EASTON - The bird that was once King of the Eastern Shore has returned to its exalted perch.
Early tomorrow morning, hundreds of hunters will camp out on the edges of marshes, fields and ponds, poised with shotguns to resume a tradition that helps define life on the Eastern Shore: goose hunting.
That's a marked change from the situation less than a decade ago, when state and federal officials were so alarmed by the dwindling migratory Canada goose population that they banned all hunting of the geese. These days, hunters see so many birds that they're itching for the right to shoot more than one per day.
"This shows the success you can have if everyone works together - the hunters, the scientists, the states and federal government, the farmers, the landowners," says Bob Beyer, associate director of the wildlife and heritage service at the Maryland Department of Natural Resources.
By all accounts, the stunning rebound is a prime example of improved science and aggressive conservation. Scientists liken the effort to a moratorium that restored the rockfish population in the Chesapeake Bay and to the restoration of Maryland's deer population after overhunting in the 1930s and 1940s.
"We took a bird that was facing very serious decline and brought it back to where its population can safely be hunted. There aren't too many examples of where that has happened," Beyer said.
Here in the town that celebrates the migratory Canada goose like no other place in the United States, the return to hunting is still being celebrated three years after the ban was lifted.
Shop owners and residents of Easton say this weekend marks a confluence of events: the 33rd annual Waterfowl Festival and the opening of goose season. It is the first time in almost a decade that the dates have matched up.
"This represents the perfect weekend, something we haven't had in such a long time," says Larry Albright, owner of a downtown gun shop that's a popular place for goose hunters to gather and swap stories. "People will be able to go out in the morning, hunt and then come into Easton and enjoy the festival. It means so much for this community."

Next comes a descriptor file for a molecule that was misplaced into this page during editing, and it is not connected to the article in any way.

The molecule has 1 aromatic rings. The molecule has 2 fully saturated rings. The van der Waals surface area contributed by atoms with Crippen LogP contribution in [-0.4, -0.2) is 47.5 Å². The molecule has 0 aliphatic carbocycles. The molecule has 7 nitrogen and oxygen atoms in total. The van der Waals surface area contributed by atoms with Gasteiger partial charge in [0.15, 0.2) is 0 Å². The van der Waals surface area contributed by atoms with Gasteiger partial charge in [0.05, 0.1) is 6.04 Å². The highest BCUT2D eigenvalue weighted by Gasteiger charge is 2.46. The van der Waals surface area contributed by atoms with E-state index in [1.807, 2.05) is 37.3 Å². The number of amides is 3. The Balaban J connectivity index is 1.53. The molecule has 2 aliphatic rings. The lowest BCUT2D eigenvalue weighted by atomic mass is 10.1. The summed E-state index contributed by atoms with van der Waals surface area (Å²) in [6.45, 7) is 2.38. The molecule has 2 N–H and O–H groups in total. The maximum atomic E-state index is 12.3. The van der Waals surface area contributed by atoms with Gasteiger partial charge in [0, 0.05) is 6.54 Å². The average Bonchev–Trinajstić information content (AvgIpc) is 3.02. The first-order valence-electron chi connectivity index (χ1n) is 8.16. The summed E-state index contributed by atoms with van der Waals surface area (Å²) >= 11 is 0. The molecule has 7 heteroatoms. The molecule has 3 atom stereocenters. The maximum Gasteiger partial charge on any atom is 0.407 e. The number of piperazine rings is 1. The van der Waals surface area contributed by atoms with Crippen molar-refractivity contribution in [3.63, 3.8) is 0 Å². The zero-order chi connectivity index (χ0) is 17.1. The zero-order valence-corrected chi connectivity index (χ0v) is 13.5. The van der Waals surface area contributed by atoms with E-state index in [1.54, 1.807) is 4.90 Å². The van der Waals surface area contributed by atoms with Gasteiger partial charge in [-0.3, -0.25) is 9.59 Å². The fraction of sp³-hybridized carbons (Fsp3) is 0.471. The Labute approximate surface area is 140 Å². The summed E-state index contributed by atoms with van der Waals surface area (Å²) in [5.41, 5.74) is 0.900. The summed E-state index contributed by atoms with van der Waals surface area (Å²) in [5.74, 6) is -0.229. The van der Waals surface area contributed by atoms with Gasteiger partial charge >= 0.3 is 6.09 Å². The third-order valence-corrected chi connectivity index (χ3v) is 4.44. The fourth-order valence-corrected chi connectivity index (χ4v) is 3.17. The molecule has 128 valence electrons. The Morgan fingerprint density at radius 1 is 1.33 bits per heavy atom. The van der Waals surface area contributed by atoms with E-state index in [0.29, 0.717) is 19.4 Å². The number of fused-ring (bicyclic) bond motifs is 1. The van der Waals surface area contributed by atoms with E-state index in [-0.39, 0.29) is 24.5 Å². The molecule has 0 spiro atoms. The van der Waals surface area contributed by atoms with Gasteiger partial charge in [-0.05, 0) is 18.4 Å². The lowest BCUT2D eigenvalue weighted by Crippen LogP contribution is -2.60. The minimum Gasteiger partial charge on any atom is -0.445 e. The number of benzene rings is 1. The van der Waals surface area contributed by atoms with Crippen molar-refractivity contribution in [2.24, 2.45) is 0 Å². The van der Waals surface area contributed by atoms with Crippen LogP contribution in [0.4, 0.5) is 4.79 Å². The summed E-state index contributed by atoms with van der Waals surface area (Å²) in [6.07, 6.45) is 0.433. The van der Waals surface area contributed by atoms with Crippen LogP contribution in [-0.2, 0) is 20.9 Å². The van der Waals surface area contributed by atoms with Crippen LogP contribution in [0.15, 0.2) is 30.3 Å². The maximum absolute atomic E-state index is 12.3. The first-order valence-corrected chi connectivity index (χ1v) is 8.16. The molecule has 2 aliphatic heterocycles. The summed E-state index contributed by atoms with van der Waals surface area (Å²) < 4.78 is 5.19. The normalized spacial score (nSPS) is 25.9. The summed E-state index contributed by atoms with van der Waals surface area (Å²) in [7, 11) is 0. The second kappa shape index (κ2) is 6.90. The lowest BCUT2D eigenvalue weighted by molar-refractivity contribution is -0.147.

Getting to this weekend wasn't easy. It took a lengthy moratorium on goose hunting and more than a little anguish for the outdoor guides, hotels and restaurants who had come to rely on the waterfowl for winter income.
"There were some hard decisions, but I think everyone agrees it worked out pretty well," said Jerry Serie, the U.S. Fish and Wildlife Service's representative to the Atlantic Flyway Council. "From everyone's standpoint, I think we were able to do the right things, and then we were fortunate enough to have a little help from Mother Nature."
For generations, the Delmarva Peninsula - and particularly Maryland's Eastern Shore - has been the hunting capital for migratory Canada geese.
The geese breed and nest each summer on the Ungava Peninsula in northern Quebec, then fly south for the winter to the marshes and ponds of Maryland and other mid-Atlantic region states.
In the early 1900s, goose hunting attracted presidents, politicians and business tycoons to the Shore's many shooting clubs.
But in the 1990s, scientists noticed a disturbing trend in their annual surveys of breeding pairs. The numbers were quickly dwindling. From 118,000 pairs counted in 1988, the population had dropped to 29,300 pairs in 1995.
That's when the state and federal governments agreed to ban hunting of the birds until the population had bounced back in numbers adequate to perpetuate itself.
"When they banned the hunting, I just stopped getting my hunting license," recalls Jim Kohlhaus. "Goose is my favorite thing to hunt, and once they stopped that, there didn't seem like any reason to get a license."
During the migratory Canada goose moratorium, hunting of residential Canada geese - birds that live in Maryland year-round and avoid the trip to Quebec for breeding - was permitted.
"You can't distinguish between a migratory bird and a residential bird, but when you're out hunting, you know there's a difference," Kohlhaus says.
The moratorium here coincided with mild weather in the nesting grounds of northern Canada, Serie says. "With these good weather in the Quebec area, there were good nesting conditions where they could have good protection of their young. It really gave that population a kick start."
To boost the migratory population, Maryland also pays farmers a small stipend to leave unharvested corn and wheat in their fields, dedicating about $140,000 from nonresident hunting license fees to 500 acres in Kent, Queen Anne's, Talbot and Dorchester counties last year. Those farms also provide a refuge from hunting, because no birds can be killed on the "baited" fields.
"It's certainly very helpful to the birds' health when they fly back," Beyer said. "It's very important because it's a long, hard flight back. They need a lot of fat reserves so that when they get to Canada, they have the strength to breed."